Resilient Faith

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Summary Notes

Our meeting on "Resilient Faith" was a rich exploration of the challenges and opportunities facing child discipleship in a post-Christian, hyper-individualised society. The principal theme was the necessity of counter-cultural formation and the integration of new knowledge and tools into discipleship practices. We explored the metaphor of outdated maps which served as a powerful symbol of the need for churches to update their approaches to discipleship, and discussed the impact of cultural formation, the idea of counter formation, and the need for a new approach in the face of a rapidly changing world.

We discussed the importance of forming lasting faith in children through discipleship. Awana shared a framework of "cultural formation" (how the surrounding culture shapes children) versus "counter formation" (intentional efforts to shape children's faith).

Cultural formation refers to the process by which children are shaped by the prevailing cultures in their societies. This process varies greatly depending on the cultural context. For instance, a child growing up in Iraq would be formed within a predominantly Muslim culture, while a child in New York City, Los Angeles, or London would grow up in what we discussed as a post-Christian or highly secularised culture.

The term post-Christian is used to describe a culture that seeks the benefits and outcomes associated with Christian principles, such as justice, love, freedom, joy, contentment, peace, and happiness, without the religious underpinning. This concept is likened to a bouquet of flowers cut off from its roots, with society enjoying the "flowers" but disregarding the source: the triune God, the scriptures, and the local church.

Secularism, defined as the dismissal of God with an emphasis on individualism, was discussed as another significant societal shift. We also talked about the idea of hyper-individualisation, which ties into the notion of expressive individualism, the focus on self-expression and individuality. We explored how this concept has evolved over the last two or three centuries, leading to a complex mixture of cultural formation worldwide.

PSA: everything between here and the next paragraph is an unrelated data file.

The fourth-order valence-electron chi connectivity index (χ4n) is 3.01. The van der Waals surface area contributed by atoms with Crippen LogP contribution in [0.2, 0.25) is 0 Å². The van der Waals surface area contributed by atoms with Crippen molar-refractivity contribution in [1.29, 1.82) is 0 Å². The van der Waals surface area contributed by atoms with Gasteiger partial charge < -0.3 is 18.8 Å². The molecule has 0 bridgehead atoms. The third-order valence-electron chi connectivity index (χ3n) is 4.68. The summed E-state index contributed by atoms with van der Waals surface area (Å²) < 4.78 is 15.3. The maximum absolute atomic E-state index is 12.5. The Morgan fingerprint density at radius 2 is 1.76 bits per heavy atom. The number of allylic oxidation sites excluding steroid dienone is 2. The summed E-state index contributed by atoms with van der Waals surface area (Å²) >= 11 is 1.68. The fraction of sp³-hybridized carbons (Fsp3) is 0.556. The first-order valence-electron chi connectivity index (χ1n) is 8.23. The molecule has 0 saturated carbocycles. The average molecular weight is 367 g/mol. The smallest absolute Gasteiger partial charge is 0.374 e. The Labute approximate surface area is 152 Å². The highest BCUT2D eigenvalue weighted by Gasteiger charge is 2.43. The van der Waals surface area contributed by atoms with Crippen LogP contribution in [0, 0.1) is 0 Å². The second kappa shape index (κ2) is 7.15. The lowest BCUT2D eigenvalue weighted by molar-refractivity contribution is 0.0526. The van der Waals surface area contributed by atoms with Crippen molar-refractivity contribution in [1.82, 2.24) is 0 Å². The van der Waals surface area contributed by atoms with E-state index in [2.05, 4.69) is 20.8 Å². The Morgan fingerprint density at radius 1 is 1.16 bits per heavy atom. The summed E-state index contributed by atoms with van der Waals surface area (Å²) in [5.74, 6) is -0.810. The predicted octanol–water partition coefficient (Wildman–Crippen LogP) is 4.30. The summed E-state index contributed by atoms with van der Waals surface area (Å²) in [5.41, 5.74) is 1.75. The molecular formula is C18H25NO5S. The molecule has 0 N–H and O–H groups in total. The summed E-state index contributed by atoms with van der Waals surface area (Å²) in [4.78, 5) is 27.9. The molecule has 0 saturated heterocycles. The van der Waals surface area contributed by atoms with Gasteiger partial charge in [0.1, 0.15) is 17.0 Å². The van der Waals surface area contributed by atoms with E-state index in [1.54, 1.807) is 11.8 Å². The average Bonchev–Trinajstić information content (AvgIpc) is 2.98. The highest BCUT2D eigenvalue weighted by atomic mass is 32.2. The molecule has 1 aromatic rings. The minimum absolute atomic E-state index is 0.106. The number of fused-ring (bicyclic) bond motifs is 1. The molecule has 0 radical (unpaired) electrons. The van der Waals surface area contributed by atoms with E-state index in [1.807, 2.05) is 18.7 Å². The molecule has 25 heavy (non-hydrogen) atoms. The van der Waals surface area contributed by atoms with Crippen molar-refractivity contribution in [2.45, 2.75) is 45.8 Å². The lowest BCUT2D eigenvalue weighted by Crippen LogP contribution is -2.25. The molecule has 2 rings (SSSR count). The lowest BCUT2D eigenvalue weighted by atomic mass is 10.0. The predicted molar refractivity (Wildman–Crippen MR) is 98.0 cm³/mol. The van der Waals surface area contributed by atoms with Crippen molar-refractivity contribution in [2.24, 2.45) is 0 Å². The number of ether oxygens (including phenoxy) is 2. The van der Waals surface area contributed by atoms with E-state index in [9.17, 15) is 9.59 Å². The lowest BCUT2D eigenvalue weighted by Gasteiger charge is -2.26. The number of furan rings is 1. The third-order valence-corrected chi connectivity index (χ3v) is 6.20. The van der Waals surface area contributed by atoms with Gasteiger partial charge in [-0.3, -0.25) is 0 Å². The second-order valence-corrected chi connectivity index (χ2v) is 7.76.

Awana noted that the past decade has been a wake-up call for those in the U.S., especially those not living on the coast, to understand the impact of these societal shifts on children's discipleship.

Introducing the concept of counter formation, we turned to the teachings of Jesus in Matthew 5-7. "Broad is the path that leads to destruction and many will find it. Narrow is the path that leads to life and few will find it." This can be interpreted as a call to counter-cultural formation. We also looked at Jesus's teachings on prayer, particularly the phrase, "Thy kingdom come, thy will be done on earth as it is in heaven," as a call for discipleship and the importance of counter formation in achieving this.

Awana gave an overview of the evolution of children's ministry in the U.S, talking about a time when the U.S. was a majority Christian culture, and the church's focus was mostly inward. However, they acknowledge this was an illusion and that not enough thought was given to the dominant cultures of the day. Most churches in the U.S. are still in the process of waking up to the new reality, which requires a different approach to discipleship.